The electric motor, the telegraph, and Joseph Henry's theory of technological progress

Close
Usage Conditions Apply
The Smithsonian Institution Archives welcomes personal and educational use of its collections unless otherwise noted. For commercial uses, please contact photos@si.edu.
Print

Narrow Your Results

Reset

Filter Your Results

Smithsonian Secretaries Information

Close Browse records and papers of the Smithsonian Secretaries, from 1846 until today. Pre-set filters help narrow searches by individuals who have held that office.

Expeditions Information

Close Browse records and papers documenting scientific and collecting expeditions either affiliated with the Smithsonian, or with which Smithsonian researchers participated. Pre-set filters help narrow searches by geographic regions predominantly represented in expedition records.

Professional Societies Information

Close Browse records of professional societies closely associated with the Smithsonian, that focus on areas of scientific research and museum studies. Pre-set filters help narrow searches by major topics and disciplines.
 

Summary

Joseph Henry, America's foremost electrical physicist of the early 19th century and first Secretary of the Smithsonian, was central to the development of science and technology surrounding the discovery of electric current. The electromagnetic telegraph and the battery-powered motor were two leading technological efforts of the period, and Henry closely followed the development of both devices. While he fully supported work on the telegraph, he was opposed to the battery-powered motor on the grounds of impracticality. He stated these views forcefully to the numerous inventors who sought his expert advice on electricity. This paper explores the reasons for Henry's contrasting opinions of the telegraph and the motor. Underlying these opinions were Henry's assumptions about the progress of technology and its proper relations to scientific knowledge and the current needs of society.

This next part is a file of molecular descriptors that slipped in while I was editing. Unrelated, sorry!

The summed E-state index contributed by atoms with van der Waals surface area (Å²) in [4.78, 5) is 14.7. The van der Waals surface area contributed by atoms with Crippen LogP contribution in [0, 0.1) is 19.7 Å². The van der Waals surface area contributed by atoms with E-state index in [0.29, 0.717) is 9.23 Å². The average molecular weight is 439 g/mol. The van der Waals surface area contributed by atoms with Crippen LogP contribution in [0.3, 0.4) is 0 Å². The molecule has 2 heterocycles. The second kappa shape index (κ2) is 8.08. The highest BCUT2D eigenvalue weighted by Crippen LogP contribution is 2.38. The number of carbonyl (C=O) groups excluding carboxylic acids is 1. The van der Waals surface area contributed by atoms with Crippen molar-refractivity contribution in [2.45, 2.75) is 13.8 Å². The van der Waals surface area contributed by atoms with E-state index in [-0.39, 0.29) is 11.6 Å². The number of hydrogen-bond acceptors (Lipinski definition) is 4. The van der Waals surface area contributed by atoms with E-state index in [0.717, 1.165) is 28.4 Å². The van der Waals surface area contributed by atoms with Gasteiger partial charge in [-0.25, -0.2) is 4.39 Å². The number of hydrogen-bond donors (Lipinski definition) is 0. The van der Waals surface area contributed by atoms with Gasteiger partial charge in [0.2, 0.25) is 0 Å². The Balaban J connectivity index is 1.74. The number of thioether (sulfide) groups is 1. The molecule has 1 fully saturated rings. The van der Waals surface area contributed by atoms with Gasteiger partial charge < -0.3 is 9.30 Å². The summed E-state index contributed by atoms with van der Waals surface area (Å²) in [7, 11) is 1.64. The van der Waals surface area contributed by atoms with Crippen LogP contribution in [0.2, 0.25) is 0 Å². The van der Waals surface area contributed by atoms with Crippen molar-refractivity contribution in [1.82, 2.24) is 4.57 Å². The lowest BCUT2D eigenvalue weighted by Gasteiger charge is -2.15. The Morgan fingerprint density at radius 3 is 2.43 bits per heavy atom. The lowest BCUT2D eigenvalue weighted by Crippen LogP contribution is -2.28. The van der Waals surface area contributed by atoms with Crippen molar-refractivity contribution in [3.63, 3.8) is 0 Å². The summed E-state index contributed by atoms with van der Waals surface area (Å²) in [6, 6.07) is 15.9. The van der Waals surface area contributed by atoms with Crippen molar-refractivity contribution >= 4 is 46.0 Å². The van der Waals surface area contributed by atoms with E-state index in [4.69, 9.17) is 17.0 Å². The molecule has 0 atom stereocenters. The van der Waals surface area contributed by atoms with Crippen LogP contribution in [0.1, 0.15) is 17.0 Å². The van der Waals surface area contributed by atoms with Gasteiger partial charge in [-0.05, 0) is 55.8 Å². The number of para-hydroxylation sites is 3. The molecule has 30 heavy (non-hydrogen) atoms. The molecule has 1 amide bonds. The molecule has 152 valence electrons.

Subject

Henry, Joseph 1797-1878

Category

Smithsonian History Bibliography

Notes

Summary adapted from abstract at http://ieeexplore.ieee.org.

Contained within

Proceedings of the Institute of Electrical and Electronics Engineers 64 (Journal)

Contact information

Institutional History Division, Smithsonian Institution Archives, 600 Maryland Avenue, SW, Washington, D.C. 20024-2520, SIHistory@si.edu

Date

1976

Topic

  • History of Science and Technology
  • Telegraph
  • Electricity
  • History of Technology
  • Secretaries
  • SI, Early History
  • Electrochemistry
  • Motors
  • Electric power supplies to apparatus
  • Electric machinery
  • Electric motors
  • Biography
  • Electric batteries

Physical description

Number of pages : 6; Page numbers : 1273-1278

Full Record

View Full Record